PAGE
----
|Mary Adam, Botanical drawing c. 1983, pencil, Desmodium incanum|
I enjoyed doing them and all were drawn from life, out of doors in front of the subject. I took drawing materials with me wherever we went and developed a keen eye for specks of colour in the undergrowth, or an unusual habit or shape of leaf. I became a collector, eagerly snapping up new species.
This particular one here, I remember where it was exactly ... to the inch, and that's the case for many of them. Wish my memory were so good for other things. This one, I was sitting in front of it for perhaps an hour or two. At one point, a tiny puff of pollen was ejected from the flower as I looked at it, a detail which I don't think was in the Flora (how would it be?).
However, from an art point of view I felt these drawings were a blind alley. They occupied a grey area between art and science, neither one thing nor the other. I became stuck. I didn't know enough and there seemed to be no way to find out. It was before the internet. I put them aside, and didn't do very much drawing or painting for a few years. When I began again in the 90s, every now and then I would look at the folder of drawings and wonder what could be done with them. This is where it's at now, but with the tools and experience acquired over the last seven or so years, I'm hopeful of a different outcome, mainly from an art point of view but overlapping into science. In fact, there's a lot going on now in art with exploring the boundaries between art and science. I find it wonderfully exciting and it fits well with my background in both fields.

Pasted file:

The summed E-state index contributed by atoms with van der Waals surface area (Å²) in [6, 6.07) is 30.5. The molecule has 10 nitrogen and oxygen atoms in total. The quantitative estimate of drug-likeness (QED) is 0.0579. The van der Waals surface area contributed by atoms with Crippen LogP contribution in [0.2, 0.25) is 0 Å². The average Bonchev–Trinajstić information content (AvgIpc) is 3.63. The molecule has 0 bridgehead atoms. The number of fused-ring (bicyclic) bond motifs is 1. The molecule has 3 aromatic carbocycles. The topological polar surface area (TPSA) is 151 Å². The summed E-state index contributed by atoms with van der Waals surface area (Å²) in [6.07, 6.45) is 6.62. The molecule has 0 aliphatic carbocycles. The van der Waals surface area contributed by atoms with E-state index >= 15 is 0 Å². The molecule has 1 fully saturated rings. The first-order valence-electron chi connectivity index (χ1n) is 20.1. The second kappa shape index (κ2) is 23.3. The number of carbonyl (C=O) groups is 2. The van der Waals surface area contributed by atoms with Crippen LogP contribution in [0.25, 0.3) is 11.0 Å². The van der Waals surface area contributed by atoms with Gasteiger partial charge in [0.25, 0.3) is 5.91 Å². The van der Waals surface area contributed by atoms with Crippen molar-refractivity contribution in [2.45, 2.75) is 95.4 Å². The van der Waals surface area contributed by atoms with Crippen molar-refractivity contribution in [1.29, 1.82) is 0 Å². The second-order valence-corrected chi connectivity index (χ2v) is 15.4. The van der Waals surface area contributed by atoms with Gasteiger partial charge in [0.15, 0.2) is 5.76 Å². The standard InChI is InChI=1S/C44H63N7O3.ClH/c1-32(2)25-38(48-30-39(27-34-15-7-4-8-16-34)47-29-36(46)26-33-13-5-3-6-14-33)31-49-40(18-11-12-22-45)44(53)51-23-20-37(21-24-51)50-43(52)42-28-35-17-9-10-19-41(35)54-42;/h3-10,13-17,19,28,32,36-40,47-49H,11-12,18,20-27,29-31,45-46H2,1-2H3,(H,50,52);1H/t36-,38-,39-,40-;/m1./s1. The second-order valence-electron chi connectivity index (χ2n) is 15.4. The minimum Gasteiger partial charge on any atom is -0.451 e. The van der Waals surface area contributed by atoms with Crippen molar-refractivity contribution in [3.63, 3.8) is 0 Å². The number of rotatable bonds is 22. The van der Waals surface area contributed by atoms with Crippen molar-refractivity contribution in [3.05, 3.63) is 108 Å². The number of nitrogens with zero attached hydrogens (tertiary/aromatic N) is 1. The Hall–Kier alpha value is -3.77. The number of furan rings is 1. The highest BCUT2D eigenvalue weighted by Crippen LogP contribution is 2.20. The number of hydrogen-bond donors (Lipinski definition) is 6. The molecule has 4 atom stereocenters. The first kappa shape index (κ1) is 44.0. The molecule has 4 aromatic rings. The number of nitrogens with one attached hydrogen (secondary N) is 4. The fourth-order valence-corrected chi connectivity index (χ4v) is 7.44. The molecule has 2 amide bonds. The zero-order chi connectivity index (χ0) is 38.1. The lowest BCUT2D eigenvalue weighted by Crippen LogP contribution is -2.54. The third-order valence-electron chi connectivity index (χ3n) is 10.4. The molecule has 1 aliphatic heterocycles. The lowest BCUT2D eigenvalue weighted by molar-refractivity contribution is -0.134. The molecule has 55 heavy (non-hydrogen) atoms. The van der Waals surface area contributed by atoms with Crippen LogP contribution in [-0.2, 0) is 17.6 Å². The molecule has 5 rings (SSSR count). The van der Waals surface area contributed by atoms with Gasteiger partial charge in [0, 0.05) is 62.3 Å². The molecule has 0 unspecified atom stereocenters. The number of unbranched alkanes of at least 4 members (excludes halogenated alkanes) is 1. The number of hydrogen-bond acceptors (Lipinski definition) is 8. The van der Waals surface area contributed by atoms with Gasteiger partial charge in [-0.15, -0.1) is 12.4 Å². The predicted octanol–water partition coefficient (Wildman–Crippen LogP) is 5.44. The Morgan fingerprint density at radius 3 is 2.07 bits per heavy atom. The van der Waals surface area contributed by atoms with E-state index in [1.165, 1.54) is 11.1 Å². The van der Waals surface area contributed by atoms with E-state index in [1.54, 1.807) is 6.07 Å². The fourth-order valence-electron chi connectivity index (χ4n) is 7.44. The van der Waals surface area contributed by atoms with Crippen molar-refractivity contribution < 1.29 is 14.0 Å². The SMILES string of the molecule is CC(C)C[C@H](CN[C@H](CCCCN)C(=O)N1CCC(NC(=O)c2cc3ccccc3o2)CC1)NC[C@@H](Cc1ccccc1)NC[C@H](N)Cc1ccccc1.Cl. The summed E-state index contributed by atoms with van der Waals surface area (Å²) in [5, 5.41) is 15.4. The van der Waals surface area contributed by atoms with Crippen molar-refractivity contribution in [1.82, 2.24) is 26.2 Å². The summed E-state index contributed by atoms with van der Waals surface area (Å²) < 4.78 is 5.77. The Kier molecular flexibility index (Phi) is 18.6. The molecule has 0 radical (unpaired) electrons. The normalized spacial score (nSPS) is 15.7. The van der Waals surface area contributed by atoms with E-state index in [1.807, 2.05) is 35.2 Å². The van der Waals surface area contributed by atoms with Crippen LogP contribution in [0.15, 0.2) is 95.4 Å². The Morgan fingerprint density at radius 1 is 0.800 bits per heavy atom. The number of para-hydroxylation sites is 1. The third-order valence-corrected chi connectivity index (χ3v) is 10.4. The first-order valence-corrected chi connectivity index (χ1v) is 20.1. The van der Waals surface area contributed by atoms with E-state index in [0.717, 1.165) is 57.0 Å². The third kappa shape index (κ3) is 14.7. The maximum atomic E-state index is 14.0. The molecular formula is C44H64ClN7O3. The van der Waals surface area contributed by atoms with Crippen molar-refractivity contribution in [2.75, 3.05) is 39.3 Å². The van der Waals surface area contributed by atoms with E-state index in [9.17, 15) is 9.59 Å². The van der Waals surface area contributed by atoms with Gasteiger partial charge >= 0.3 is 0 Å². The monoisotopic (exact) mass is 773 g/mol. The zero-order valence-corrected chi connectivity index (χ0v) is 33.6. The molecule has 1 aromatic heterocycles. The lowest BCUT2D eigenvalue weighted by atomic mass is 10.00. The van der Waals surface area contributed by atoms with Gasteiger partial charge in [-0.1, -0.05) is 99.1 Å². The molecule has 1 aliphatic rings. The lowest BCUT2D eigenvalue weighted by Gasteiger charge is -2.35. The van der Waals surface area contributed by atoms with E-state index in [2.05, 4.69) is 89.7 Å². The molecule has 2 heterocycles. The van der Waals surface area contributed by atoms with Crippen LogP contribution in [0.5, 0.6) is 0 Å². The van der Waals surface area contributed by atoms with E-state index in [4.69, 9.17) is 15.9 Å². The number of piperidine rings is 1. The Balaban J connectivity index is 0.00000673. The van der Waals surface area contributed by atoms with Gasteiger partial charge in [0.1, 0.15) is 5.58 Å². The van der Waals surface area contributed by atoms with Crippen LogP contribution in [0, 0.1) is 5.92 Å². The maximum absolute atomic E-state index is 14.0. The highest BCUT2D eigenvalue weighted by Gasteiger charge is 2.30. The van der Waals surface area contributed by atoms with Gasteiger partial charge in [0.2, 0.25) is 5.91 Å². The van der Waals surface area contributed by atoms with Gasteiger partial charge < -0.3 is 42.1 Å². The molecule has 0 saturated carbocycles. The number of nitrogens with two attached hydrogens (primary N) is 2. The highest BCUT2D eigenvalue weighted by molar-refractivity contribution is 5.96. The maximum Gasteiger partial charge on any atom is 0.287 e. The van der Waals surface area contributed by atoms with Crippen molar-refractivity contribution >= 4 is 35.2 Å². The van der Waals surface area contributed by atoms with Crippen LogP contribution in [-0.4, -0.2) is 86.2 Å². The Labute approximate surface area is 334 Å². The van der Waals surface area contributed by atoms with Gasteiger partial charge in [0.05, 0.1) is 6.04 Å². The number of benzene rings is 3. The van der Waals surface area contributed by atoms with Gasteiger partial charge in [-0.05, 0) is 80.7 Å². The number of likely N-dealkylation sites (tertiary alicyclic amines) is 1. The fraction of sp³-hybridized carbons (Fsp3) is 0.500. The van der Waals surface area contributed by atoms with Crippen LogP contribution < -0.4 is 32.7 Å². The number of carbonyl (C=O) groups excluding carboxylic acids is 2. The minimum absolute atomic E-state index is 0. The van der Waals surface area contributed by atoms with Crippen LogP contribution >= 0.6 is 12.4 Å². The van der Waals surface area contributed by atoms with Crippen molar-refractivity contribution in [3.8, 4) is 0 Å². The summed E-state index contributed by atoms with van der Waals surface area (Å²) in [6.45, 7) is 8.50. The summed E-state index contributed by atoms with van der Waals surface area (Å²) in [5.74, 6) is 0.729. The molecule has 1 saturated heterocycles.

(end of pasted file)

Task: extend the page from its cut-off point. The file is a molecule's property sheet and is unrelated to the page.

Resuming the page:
About the Monthly Art Market in December -- It went well, was a positive experience, and I sold more than enough to cover the expenses. It was pleasant being among artist friends and visitors who were interested in art, for two whole days.
* B. Jaxtheimer, How to paint and draw